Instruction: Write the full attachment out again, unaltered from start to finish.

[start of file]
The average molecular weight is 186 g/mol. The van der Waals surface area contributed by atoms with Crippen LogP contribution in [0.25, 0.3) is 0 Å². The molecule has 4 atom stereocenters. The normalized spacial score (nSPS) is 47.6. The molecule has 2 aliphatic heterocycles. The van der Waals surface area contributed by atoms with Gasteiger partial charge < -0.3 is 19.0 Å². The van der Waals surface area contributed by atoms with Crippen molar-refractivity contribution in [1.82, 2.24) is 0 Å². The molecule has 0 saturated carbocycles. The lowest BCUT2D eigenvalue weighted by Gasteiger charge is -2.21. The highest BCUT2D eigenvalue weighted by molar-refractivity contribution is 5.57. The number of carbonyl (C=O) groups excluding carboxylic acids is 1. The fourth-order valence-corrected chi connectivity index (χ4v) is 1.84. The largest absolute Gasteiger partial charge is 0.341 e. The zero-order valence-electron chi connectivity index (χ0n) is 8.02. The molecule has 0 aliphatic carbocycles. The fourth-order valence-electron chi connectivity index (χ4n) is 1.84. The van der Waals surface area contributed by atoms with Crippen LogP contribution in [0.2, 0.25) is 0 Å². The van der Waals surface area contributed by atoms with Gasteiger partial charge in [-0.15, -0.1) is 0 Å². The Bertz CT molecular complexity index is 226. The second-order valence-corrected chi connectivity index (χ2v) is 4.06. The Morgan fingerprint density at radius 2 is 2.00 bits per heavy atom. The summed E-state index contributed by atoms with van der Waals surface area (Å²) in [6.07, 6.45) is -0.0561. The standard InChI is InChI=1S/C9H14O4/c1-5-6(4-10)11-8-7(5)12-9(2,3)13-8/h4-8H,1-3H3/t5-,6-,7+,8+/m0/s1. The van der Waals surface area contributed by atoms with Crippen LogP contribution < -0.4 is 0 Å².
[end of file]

The average molecular weight is 186 g/mol. The van der Waals surface area contributed by atoms with Crippen LogP contribution in [0.25, 0.3) is 0 Å². The molecule has 4 atom stereocenters. The normalized spacial score (nSPS) is 47.6. The molecule has 2 aliphatic heterocycles. The van der Waals surface area contributed by atoms with Gasteiger partial charge < -0.3 is 19.0 Å². The van der Waals surface area contributed by atoms with Crippen molar-refractivity contribution in [1.82, 2.24) is 0 Å². The molecule has 0 saturated carbocycles. The lowest BCUT2D eigenvalue weighted by Gasteiger charge is -2.21. The highest BCUT2D eigenvalue weighted by molar-refractivity contribution is 5.57. The number of carbonyl (C=O) groups excluding carboxylic acids is 1. The fourth-order valence-corrected chi connectivity index (χ4v) is 1.84. The largest absolute Gasteiger partial charge is 0.341 e. The zero-order valence-electron chi connectivity index (χ0n) is 8.02. The molecule has 0 aliphatic carbocycles. The fourth-order valence-electron chi connectivity index (χ4n) is 1.84. The van der Waals surface area contributed by atoms with Crippen LogP contribution in [0.2, 0.25) is 0 Å². The van der Waals surface area contributed by atoms with Gasteiger partial charge in [-0.15, -0.1) is 0 Å². The Bertz CT molecular complexity index is 226. The second-order valence-corrected chi connectivity index (χ2v) is 4.06. The Morgan fingerprint density at radius 2 is 2.00 bits per heavy atom. The summed E-state index contributed by atoms with van der Waals surface area (Å²) in [6.07, 6.45) is -0.0561. The standard InChI is InChI=1S/C9H14O4/c1-5-6(4-10)11-8-7(5)12-9(2,3)13-8/h4-8H,1-3H3/t5-,6-,7+,8+/m0/s1. The van der Waals surface area contributed by atoms with Crippen LogP contribution < -0.4 is 0 Å².